"The films of Jean–Luc Godard have been written about perhaps more than any other cinematic works, often through the lens of cultural theory, but not nearly enough attention has been paid to the role of designed objects in his films. Collages of art, literature, language, objects, and words, Godard's films have an instant, impactful, graphic quality, but are far from simple pop artifacts. The thesis this presentation derives from, 'Objects to be Read, Words to be Seen: Design and Visual Language in the Films of Jean–Luc Godard 1959–1967,' explores and interprets the role of visual language within the films–title sequences, intertitles, handwritten utterances, and printed matter in the form of newspapers, magazines, and posters.
By examining le graphisme within the cultural context of Paris during the 1960s, this thesis seeks to amplify the significance of graphic design in Godard's first fifteen films, beginning with 1960's À Bout de Souffle (Breathless) and ending with 1967's Weekend. While Godard was not a practicing graphic designer in the traditional sense, he was an amateur de design, an autodidact whose obsession with designed objects, graphic language and print media resulted in the most iconic body of work in 1960s France."
(Laura Forde, 30 April 2010)
"Motion Plus Design est un projet qui a pour but de créer un centre d'exposition dédié au Motion Design à Paris. Ce projet vise dans un premier temps à définir le motion design au grand public, le but final étant de réussir à créer un centre physique dédié au motion design à Paris."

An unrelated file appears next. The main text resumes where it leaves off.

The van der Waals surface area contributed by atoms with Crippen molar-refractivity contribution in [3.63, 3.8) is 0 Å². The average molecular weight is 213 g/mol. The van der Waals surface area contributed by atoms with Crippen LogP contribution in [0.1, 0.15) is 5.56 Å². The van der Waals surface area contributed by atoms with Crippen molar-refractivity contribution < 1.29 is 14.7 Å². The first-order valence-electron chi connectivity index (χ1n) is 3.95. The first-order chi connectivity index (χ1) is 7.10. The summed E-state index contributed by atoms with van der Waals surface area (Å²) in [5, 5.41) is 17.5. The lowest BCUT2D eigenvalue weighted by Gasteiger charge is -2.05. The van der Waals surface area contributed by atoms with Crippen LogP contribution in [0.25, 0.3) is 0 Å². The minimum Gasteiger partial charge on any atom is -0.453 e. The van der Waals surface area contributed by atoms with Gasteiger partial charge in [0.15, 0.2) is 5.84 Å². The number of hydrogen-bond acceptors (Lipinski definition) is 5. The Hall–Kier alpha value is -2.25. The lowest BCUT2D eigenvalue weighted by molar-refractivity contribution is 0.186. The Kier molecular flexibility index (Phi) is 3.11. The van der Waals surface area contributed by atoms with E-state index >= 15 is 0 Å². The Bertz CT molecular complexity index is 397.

(Mattias Peresini, 18 Juin 2012, Mattrunks)
"We made this animation in BrosFx Studio. It is an opening to the TV series 'THE PILLARS OF THE EARTH', an adaptation of a book by Ken Follett. The series director is Sergio Mimica Gezzan, who cooperated, among others, with Steven Spielberg. Our goal was to create an animation which would render the colourful and vivid world of medieval England. The next step was to create a distinctive style that the audience would remember. After many tests, we opted for a hand painted stop motion, which suited perfectly the spectacle."
"for over 40 years, Pablo has been putting his stamp on the moving image through works such as the opening of Stanley Kubrick's Dr. Strangelove and the revolutionary split–screen montage of 1963's The Thomas Crown Affair. He has also created the opening titles for Hal Ashby's Being There (1979) and Gus Van Sant's To Die For (1995)."
(Art of the Title)